Malaysia Airlines (MH, Kuala Lumpur International) is experiencing some passenger discontent after ending its pre-existing catering contract on September 1 without having locked in another provider. Consequently, some passengers are complaining about being served packaged food such as biscuits and bread on flights rather than the traditional in-flight meal. Malaysia Airlines has long enjoyed a strong reputation for its inflight catering.

As previously reported in ch-aviation, Malaysia Airlines' parent company, Malaysia Aviation Group (MAG), ended its 26-year catering contract with Brahim's Food Services Sdn Bhd (BFS) on September 1 after failing to agree on certain new contractual clauses. As a result, Malaysia Airlines implemented its business continuity plan to ensure catering still reached its departing flights.

Pending negotiating a new contract, the airline is now using eight providers, including Pos Aviation Sdn Bhd and MAS Awana Services Sdn Bhd. Pos Aviation had previously catered for certain Malaysia Airlines flights, including flights to Japan and South Korea. They have since taken on the catering for flights to the United Kingdom, the Middle East, and Australasia. Consequently, normal food and beverage service continues on these routes. However, catering on other routes, primarily short and medium-haul routes, is affected.

Passengers on the impacted routes are being advised that all special meals, the Chef-on-Call service, meal upgrades and pre-booked meal options are paused. Depending on the class of travel and route, passengers may get pre-packaged meals rather than fresh meals. Additionally, on some longer flights, there may be a "revised meal structure," although the airline does not specify what that entails.

Malaysia Airlines flies to 77 destinations in 22 countries, according to the ch-aviation PRO airlines module. The catering challenges are impacting domestic and short and medium-haul intra-Asian services. POS Aviation is maintaining normal service on longer-haul flights. Aside from domestic flights, routes into Indonesia, India, Sri Lanka, Nepal, Bangladesh, Thailand, Viet Nam, Myanmar, Singapore, the Philippines, Taiwan, China, and Hong Kong are affected.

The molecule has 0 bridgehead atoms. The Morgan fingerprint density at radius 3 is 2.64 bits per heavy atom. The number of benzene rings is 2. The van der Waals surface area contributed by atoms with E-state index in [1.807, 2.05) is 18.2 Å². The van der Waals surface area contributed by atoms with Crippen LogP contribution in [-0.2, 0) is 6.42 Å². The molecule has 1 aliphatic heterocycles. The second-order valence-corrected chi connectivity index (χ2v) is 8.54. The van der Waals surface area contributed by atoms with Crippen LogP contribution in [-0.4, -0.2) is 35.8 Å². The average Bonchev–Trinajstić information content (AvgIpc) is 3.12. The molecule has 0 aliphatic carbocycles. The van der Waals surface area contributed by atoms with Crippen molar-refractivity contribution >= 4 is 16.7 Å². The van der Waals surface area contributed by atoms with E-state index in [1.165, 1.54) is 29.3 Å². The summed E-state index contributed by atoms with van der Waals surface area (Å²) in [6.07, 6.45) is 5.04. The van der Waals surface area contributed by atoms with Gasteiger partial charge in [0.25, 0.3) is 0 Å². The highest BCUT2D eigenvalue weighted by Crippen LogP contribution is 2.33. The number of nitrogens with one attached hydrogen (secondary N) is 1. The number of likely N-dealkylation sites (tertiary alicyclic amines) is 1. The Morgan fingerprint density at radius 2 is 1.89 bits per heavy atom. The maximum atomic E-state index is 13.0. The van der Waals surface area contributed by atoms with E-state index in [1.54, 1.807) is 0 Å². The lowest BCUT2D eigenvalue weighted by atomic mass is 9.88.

MAG Managing Director Izham Ismail told Malaysian media outlets that he expected criticism ahead of a new contract being bedded down. He said the challenge is not only procuring the catering, but getting it onto aircraft. Malaysia Airlines has established a temporary facility at KLIA to transport the meals prepared offsite to the aircraft using their own ground handler, AeroDarat Services Sdn Bhd (AeroDarat). "The facility is not a kitchen," said Ismail. "We don't cook there. We don't even have the expertise to cook in-flight meals. We know that we'll face hiccups. It will not be seamless."

However, AeroDarat is also experiencing delays getting catering to aircraft because of a shortage of high-lift trucks (they had four at KLIA). Ismail says they expect ten more trucks in September and ten in October. "We're aware of what would happen. We hope our consumers understand this phase that we're going through," said Ismail. "It will not be forever. It will be a short duration of time."

Ismail also disputed claims on social media from unimpressed passengers who said the airline told them to bring their own food and drinks. He says while they have that option, Malaysia Airlines will continue to ensure all passengers get offered something to eat and drink during their flight.